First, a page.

A final point that is more in line with the CyclOpe forecasts: the rise of the dollar linked to the increase in short rates and more particularly long: a bearish factor in markets may be too optimistic. We will talk about this during the launch of the thirty-second CyclOpe report, on 16 May.

Philippe Chalmin

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MARKET BRIEF

Japan is said to have discovered a rare earth deposit more than 5,000 metres deep in the Pacific Ocean off the Archipelago.

At the end of April, the aluminium market was interrupted by US decisions about Rusal. A priori, investors have until 23 October to get rid of their Rusal titles. But it is at the commercial level that the situation is the most tense. The LME price jumped from USD 500 a tonne to over USD 2,500 at the top. Deripaska would be willing to reduce its stake in En+ to less than 50% knowing that En+ has 48% of Rusal. Rusal shares have fallen by half. But now, the real question is about other potential Russian targets like Gazprom, Rosneft and Norilsk.

In April, Iran exported 2.6 Mbd of oil and 200,000 bd of condensate. The United States threatened to reinstate the embargo on the Iranian nuclear programme on 12 May.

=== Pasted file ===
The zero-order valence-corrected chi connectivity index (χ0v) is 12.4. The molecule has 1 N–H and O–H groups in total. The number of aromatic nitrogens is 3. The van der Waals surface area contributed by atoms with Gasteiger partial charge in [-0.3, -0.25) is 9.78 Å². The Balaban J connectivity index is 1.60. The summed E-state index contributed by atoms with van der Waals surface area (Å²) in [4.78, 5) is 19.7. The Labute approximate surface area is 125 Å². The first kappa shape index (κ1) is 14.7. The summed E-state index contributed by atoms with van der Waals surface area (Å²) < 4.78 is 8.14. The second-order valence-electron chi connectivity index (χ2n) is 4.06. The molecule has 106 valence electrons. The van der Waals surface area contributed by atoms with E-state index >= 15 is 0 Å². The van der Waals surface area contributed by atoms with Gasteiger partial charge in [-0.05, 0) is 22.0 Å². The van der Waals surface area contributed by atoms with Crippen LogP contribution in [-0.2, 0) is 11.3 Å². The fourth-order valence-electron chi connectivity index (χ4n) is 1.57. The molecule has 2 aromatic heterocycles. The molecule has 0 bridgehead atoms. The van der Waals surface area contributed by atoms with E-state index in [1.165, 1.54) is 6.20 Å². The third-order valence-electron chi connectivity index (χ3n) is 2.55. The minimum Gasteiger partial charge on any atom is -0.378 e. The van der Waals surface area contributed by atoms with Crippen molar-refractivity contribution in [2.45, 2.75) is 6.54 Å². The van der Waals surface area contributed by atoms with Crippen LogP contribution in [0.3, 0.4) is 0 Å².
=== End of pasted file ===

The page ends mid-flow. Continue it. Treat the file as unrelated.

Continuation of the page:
World wine production was down in 2017 to 250 million hectolitres (290 in 2013). In Europe, the decline in production was the strongest, especially in Spain (-20%) and France (-19%). Consumption was 243 million hl. World trade reached 30 billion euros.

The global reinsurance market weighs – in terms of capital – USD 605 billion. In 2017, the combined ratio (claims and fees versus premiums) was negative at 107.4% as a result of natural disasters, particularly in the United States.

It may be the “sale of the century”. In mid-May in New York, Christie’s is selling the David Rockefeller collection, the grandson of the founder of Standard Oil who was also president of Chase Manhattan. We are expecting a lot more than USD 500 million. A few days later, Sotheby’s will be putting a Modigliani estimated at more than USD 150 million up for sale in New York.

In 2017, China imported 2.3 mt of pork (-23%) ahead of Japan at 1.2 mt (+7%). To this we can add the 880,000 tonnes imported by Hong Kong (+2%) and the 533,000 tonnes of South Korea (+12%) and some ‘new’ markets like Taiwan and Vietnam. World production was 113.6 mt lead by China (53.5 mt) ahead of the EU (23.7 mt). China consumes 48% of the world’s pork.

Goldman Sachs forecasts a peak in the oil market at USD 82.50 in July and USD 8,000 a tonne in December for copper.

Of the USD 20 billion in Chinese agri-food imports from the US, soybeans account for USD 12.3 billion, compared to USD 1 billion for cotton.

In the first quarter of 2018, cocoa prices rebounded 37% in New York to more than USD 2,500 a tonne. This is the best performance of all raw materials.